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Add More Google Fiber To Your Diet?

I was at a conference where a vendor challenged us to a scavenger hunt where we had to barter, cajole, and stalk certain people to collect items for a prize. You could win a trip to Vegas, a backpack, or a Monopoly game. I didn’t care for the Vegas trip since chances were slim. I already owned 8 backpacks and I don’t play Monopoly.

Yet I diligently searched for items, sometimes sacrificing dignity to complete my entry (dignity is overrated, anyways). I finally found them all, waited patiently for my Monopoly, then tossed it in my closet where it has been ever since.

Funny how something “free” can lead us to behave in funny ways.

This month we’ve seen some strange behavior in an effort to catch Google’s attention. On February 10, Google announced an experiment to build fiber cables with speeds up to 1 gigabit per second, roughly 100 times faster than what we get today.

What kind of gimmicks have some cities tried? Topeka, KS changed its name to Google, KS for a month. Then the mayor of Duluth, MN jumped into frigid Lake Superior and offered to rename first-born Duluthians to Google Fiber. Then the mayor of Sarasota, FL swam with sharks and changed the city’s name to Google Island (remember, dignity is overrated).

But will super fiber really change your life? Surely, if the mayor is willing to swim with sharks this must be revolutionary stuff…  but I’m not so sure.

First, only 50,000 to 500,000 people will get it. That’s nothing. If you’re a big city how do you decide who gets it? Good luck to the policy makers tasked with that decision. Or what if this goes to mid-sized cities like Topeka where fiber could power the entire city to gigabit heaven? If so, who wants to build the revolutionary applications to harness such power if it’s not even available in areas with millions of potential users?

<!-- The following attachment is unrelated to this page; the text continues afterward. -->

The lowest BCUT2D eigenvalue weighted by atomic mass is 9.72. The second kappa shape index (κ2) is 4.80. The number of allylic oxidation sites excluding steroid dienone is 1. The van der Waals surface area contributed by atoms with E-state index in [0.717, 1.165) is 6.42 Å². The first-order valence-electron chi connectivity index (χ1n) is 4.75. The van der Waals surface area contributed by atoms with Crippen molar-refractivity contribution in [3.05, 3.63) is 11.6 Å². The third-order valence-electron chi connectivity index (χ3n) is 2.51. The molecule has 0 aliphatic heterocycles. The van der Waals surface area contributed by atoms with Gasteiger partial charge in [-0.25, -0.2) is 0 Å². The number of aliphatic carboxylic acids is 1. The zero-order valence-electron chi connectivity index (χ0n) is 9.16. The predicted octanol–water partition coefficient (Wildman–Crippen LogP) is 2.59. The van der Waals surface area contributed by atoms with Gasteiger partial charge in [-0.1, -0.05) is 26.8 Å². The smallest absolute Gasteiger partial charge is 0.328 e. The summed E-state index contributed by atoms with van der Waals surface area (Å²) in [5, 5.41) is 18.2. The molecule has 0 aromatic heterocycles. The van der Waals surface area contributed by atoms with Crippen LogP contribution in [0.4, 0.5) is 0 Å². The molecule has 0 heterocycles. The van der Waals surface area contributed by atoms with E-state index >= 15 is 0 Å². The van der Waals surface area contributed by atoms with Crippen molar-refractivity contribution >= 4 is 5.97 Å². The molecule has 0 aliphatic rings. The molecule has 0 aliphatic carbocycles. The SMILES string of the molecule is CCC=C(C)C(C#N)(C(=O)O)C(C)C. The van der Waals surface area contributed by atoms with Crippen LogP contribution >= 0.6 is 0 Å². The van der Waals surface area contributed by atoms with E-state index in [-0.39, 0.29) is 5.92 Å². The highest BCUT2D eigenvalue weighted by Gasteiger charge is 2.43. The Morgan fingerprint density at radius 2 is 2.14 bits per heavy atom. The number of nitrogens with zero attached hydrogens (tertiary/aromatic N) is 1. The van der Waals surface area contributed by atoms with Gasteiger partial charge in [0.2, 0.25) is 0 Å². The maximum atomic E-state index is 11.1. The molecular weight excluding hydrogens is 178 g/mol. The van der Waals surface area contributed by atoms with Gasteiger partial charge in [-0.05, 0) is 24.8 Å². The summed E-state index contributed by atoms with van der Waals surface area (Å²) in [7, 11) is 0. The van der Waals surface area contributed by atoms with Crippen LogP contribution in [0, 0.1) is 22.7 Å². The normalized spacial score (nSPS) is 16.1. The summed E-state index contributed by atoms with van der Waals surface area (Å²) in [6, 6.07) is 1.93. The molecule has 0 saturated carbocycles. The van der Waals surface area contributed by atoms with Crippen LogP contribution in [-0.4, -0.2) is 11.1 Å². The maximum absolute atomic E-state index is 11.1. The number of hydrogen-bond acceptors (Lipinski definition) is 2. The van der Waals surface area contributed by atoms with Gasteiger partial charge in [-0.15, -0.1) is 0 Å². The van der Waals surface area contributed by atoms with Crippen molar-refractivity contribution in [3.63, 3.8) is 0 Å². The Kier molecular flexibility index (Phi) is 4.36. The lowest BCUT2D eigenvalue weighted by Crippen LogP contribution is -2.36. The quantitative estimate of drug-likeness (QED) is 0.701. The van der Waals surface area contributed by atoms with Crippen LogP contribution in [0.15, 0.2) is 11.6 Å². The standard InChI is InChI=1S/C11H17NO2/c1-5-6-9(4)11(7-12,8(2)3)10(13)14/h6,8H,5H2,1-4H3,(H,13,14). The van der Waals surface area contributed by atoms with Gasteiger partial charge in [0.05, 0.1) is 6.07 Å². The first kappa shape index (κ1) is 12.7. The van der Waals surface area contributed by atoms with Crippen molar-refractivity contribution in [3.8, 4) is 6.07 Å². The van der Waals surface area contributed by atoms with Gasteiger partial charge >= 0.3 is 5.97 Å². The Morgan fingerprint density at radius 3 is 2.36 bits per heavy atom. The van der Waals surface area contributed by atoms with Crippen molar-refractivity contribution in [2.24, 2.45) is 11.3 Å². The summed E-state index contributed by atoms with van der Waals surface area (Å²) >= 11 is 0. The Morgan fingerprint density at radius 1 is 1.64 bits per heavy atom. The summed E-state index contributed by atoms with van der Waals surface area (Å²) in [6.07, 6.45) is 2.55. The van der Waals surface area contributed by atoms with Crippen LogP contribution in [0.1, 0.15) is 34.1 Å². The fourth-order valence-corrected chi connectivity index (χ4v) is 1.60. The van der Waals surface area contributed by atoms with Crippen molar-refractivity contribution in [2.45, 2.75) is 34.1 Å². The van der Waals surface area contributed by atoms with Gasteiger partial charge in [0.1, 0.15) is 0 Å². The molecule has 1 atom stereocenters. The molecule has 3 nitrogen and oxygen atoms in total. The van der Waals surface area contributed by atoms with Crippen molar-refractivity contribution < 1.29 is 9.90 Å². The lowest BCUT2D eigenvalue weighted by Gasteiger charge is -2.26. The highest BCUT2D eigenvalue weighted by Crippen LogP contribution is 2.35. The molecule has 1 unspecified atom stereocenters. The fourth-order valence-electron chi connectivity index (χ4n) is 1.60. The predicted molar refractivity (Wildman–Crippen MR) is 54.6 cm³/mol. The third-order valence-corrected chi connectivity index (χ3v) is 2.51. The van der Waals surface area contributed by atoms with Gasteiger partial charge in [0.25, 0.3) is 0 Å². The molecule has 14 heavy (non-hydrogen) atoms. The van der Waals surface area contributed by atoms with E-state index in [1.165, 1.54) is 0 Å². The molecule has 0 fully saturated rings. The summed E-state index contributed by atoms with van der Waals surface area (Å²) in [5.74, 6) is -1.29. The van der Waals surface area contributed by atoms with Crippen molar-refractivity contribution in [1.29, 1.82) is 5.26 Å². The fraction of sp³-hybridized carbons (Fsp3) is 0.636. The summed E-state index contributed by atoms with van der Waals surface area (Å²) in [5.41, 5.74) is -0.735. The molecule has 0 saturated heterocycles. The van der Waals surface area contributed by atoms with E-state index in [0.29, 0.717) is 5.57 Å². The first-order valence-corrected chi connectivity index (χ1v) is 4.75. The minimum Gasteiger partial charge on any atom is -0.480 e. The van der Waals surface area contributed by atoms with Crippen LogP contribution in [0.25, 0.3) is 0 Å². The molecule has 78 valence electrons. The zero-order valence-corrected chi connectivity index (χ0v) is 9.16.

Second, are people really going to increase their internet consumption just because their throughput has exploded a hundredfold? Broadband is already available in 93% of US homes, and only a small minority use an exorbitant amount.

Just because you suddenly have 100 times more bandwidth doesn’t mean you’re going to use more. I get 500 minutes for my cell phone but use 200 a month. If you gave me 5,000 minutes, I’d still talk 200. I average 30 mph on my commute. If you changed my humble sedan to a Ferrari, I’m still going to drive 30 mph. I eat 2 breakfast tacos a week. If you gave me 500 tacos, I might increase my consumption by 3 tacos, max.

My point is…despite all this hoopla, I don’t think this is going to change the behavior of how we as a society use the Internet. The individuals that will leverage this capability is too small to register a blip on Google’s nerdar.

But waiting for the next big gimmick is exciting. Maybe the mayor of Corvallis, OR can jump into a tank of hungry piranhas in a rainbow jumpsuit while talking on a Nexus One and telling his friends on Google Buzz about the evils of censoring search results in other countries.

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